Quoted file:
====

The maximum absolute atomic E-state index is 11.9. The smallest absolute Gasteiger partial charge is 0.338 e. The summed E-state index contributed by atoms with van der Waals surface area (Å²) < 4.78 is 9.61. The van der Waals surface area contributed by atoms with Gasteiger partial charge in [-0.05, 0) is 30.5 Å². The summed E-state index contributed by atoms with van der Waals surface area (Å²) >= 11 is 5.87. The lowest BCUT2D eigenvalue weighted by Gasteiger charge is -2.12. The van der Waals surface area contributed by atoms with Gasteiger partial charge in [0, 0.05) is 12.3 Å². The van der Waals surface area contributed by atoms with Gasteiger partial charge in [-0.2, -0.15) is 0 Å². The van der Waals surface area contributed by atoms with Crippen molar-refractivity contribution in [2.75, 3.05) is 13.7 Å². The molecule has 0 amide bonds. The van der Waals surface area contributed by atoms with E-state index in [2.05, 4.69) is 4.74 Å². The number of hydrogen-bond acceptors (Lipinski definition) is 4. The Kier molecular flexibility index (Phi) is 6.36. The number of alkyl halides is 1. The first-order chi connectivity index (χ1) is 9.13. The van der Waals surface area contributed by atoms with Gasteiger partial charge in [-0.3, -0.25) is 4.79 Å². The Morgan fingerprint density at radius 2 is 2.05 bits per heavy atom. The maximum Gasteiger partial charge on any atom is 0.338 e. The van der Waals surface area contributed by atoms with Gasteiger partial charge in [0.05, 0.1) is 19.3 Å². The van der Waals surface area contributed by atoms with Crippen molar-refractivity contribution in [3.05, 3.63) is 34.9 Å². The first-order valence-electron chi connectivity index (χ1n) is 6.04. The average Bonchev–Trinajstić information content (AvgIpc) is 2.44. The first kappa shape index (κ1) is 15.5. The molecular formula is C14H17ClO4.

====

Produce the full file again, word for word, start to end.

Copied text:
The maximum absolute atomic E-state index is 11.9. The smallest absolute Gasteiger partial charge is 0.338 e. The summed E-state index contributed by atoms with van der Waals surface area (Å²) < 4.78 is 9.61. The van der Waals surface area contributed by atoms with Gasteiger partial charge in [-0.05, 0) is 30.5 Å². The summed E-state index contributed by atoms with van der Waals surface area (Å²) >= 11 is 5.87. The lowest BCUT2D eigenvalue weighted by Gasteiger charge is -2.12. The van der Waals surface area contributed by atoms with Gasteiger partial charge in [0, 0.05) is 12.3 Å². The van der Waals surface area contributed by atoms with Gasteiger partial charge in [-0.2, -0.15) is 0 Å². The van der Waals surface area contributed by atoms with Crippen molar-refractivity contribution in [2.75, 3.05) is 13.7 Å². The molecule has 0 amide bonds. The van der Waals surface area contributed by atoms with E-state index in [2.05, 4.69) is 4.74 Å². The number of hydrogen-bond acceptors (Lipinski definition) is 4. The Kier molecular flexibility index (Phi) is 6.36. The number of alkyl halides is 1. The first-order chi connectivity index (χ1) is 9.13. The van der Waals surface area contributed by atoms with Gasteiger partial charge in [-0.3, -0.25) is 4.79 Å². The Morgan fingerprint density at radius 2 is 2.05 bits per heavy atom. The maximum Gasteiger partial charge on any atom is 0.338 e. The van der Waals surface area contributed by atoms with Gasteiger partial charge in [0.05, 0.1) is 19.3 Å². The van der Waals surface area contributed by atoms with Crippen molar-refractivity contribution in [3.05, 3.63) is 34.9 Å². The first-order valence-electron chi connectivity index (χ1n) is 6.04. The average Bonchev–Trinajstić information content (AvgIpc) is 2.44. The first kappa shape index (κ1) is 15.5. The molecular formula is C14H17ClO4.